Search Results for arms control

The INF Treaty, Part II — Moving from Arms Control to Arms Reduction

From November 1983 to March of 1985 negotiations between the United States and the USSR languished, leading the U.S. to deploy the Pershing II missile to counter the Soviet SS-20, which had been deployed beginning in 1976. When talks resumed, there were two main stumbling blocks toward the progress of the Intermediate Range Nuclear Forces […]

Posted in A Moment in U.S. Diplomatic History
Paul Nitze and A Walk in the Woods  — A Failed Attempt at Arms Control

In 1976, the USSR deployed hundreds of intermediate-range SS-20s (pictured), which were an upgrade of the older SS-3 and SS-4  missiles. They carried nuclear warheads and, with a range of about 3400 miles, were capable of reaching almost any target in Western Europe and were thus considered a threat. Oddly enough, many arms control experts […]

Posted in A Moment in U.S. Diplomatic History, Cold War, Europe, Foreign Service, Military, Russia/Soviet Union Tagged , , , |
Stop the MADness — Arms Control and Disarmament

The end of World War II ushered in an era of intense arms competition between the Soviet Union and the United States. Both sides produced nuclear armaments and other weapons of mass destruction at increasing rates as the bipolar world order evolved, finally achieving a state known as “mutually assured destruction” or MAD. President Eisenhower […]

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The Reagan-Gorbachev Arms Control Breakthrough

Back to Memoirs and Occasional Papers The Reagan-Gorbachev Arms Control Breakthrough:The Treaty Eliminating Intermediate-range Nuclear Force (INF) Missiles This is a collective memoir of yesteryear when the Cold War was still icy. The Reagan-Gorbachev Arms Control Breakthrough analyzes the limitation of intermediate-range nuclear force missiles from the vantage point of history, drawing primarily on the reflections of the […]

Persuading an Arms Dealer to Come Clean in a New South Africa

Yacht trips, golf junkets, and private receptions with Oprah. These are rare events even in elevated diplomatic careers.  Yet William Center, who served in the U.S. Commercial Service during a period of tremendous economic change, experienced all this and more.  His time in South Africa after the fall of apartheid was particularly notable. He faced […]

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Geiger Counters, and a Nanny Who Became a Millionaire—Establishing a USAID Mission in Kazakhstan

After the collapse of the Soviet Union, USAID made Central Asia a top priority—“no matter where you were posted and where you were on your current assignment” employees were urged to head there. Jonathan Addleton was working for USAID in post-apartheid South Africa. Central Asia intrigued him, and the organization quickly agreed to send Addleton […]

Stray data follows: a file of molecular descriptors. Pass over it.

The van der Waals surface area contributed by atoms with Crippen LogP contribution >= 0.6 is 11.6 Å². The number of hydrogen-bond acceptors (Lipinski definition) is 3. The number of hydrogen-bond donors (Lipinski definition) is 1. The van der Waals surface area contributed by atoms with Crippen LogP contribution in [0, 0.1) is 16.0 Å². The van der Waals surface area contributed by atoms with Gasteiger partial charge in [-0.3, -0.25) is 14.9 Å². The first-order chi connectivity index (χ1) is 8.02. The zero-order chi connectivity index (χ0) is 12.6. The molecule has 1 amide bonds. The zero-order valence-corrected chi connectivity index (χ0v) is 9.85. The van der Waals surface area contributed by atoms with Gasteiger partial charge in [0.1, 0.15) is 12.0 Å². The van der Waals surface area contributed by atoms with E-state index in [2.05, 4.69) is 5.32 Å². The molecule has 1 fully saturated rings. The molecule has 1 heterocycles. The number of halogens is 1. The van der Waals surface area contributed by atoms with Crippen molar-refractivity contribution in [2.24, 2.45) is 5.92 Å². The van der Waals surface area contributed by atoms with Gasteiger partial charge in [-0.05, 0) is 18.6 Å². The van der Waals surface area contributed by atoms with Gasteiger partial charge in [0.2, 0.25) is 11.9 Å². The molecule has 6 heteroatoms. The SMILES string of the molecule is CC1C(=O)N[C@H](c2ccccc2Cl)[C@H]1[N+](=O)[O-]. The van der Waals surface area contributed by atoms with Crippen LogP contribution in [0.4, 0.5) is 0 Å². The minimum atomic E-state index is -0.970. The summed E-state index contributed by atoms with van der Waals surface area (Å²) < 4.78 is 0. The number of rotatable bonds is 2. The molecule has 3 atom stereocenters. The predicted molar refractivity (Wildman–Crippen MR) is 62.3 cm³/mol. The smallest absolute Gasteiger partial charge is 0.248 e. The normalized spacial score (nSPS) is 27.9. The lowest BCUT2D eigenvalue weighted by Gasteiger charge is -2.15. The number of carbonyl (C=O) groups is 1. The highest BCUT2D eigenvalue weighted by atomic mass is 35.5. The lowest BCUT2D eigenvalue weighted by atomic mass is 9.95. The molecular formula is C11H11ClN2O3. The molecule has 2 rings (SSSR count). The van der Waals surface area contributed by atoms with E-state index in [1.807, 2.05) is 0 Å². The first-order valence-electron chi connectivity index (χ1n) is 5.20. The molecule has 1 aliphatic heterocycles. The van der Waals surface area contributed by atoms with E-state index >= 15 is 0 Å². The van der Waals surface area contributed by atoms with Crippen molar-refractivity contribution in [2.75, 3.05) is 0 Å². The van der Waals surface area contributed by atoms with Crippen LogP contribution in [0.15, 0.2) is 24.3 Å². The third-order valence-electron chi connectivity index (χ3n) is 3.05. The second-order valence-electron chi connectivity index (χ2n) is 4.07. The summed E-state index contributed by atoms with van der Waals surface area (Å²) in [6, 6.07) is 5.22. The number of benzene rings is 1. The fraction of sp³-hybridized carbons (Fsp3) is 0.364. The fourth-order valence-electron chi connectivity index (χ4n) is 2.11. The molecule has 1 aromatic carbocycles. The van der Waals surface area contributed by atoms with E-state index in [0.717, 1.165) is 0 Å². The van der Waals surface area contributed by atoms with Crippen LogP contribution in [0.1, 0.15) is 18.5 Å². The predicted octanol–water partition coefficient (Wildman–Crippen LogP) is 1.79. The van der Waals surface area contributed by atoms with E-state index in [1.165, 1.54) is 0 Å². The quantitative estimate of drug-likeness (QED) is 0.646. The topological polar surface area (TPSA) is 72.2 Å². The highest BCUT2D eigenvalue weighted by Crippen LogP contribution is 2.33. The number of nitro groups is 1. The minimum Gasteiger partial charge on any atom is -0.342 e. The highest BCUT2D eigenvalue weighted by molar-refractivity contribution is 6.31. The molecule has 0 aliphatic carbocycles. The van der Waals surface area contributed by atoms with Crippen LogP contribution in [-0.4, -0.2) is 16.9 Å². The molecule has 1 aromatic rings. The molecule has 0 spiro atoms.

Posted in A Moment in U.S. Diplomatic History
“Not Treated as Beyond the Pale:” Cold War Nuclear Options to Respond to a Soviet Bloc Invasion

The mid-nineteen seventies are often considered a time of détente (the easing of tensions) between the United States and the Soviet Union. Arms control treaties and agreements were signed limiting the kinds of weapons of mass destruction that could be used in war. For the first time in many years, the possibility of global nuclear […]

Posted in A Moment in U.S. Diplomatic History
Talking to Soviet Soldiers During the 1991 Coup Attempt: A U.S. Defense Attaché’s Tale

James Cox knew that Soviet officers would stonewall a foreigner like him, but there was a chance that regular soldiers might express their grievances to him. In the midst of the 1991 Soviet coup attempt, Cox sought information to report to the U.S. Embassy. So when the officers were not looking, he launched into a […]

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Long Before He Headed the CIA, James Woolsey Challenged Paul Nitze Over the Vietnam War

For a young lieutenant to challenge the number two man in the Department of Defense over Vietnam policy in 1969 took guts. The ensuring argument pitted R. James Woolsey, still in his 20s and later to become Director of the Central Intelligence Agency, against Paul Nitze, Deputy Secretary of Defense and pillar of the U.S. […]

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The Rough Road to Moscow for Malcolm Toon  

Malcolm Toon was a fluent Russian speaker and one of the State Department’s top experts on the Soviet Union during the Cold War. He was ambassador to Czechoslovakia, Yugoslavia, Israel, and the Soviet Union. Toon was characterized in The New York Times in 1978 as “one of the most influential of the postwar ambassadors in […]

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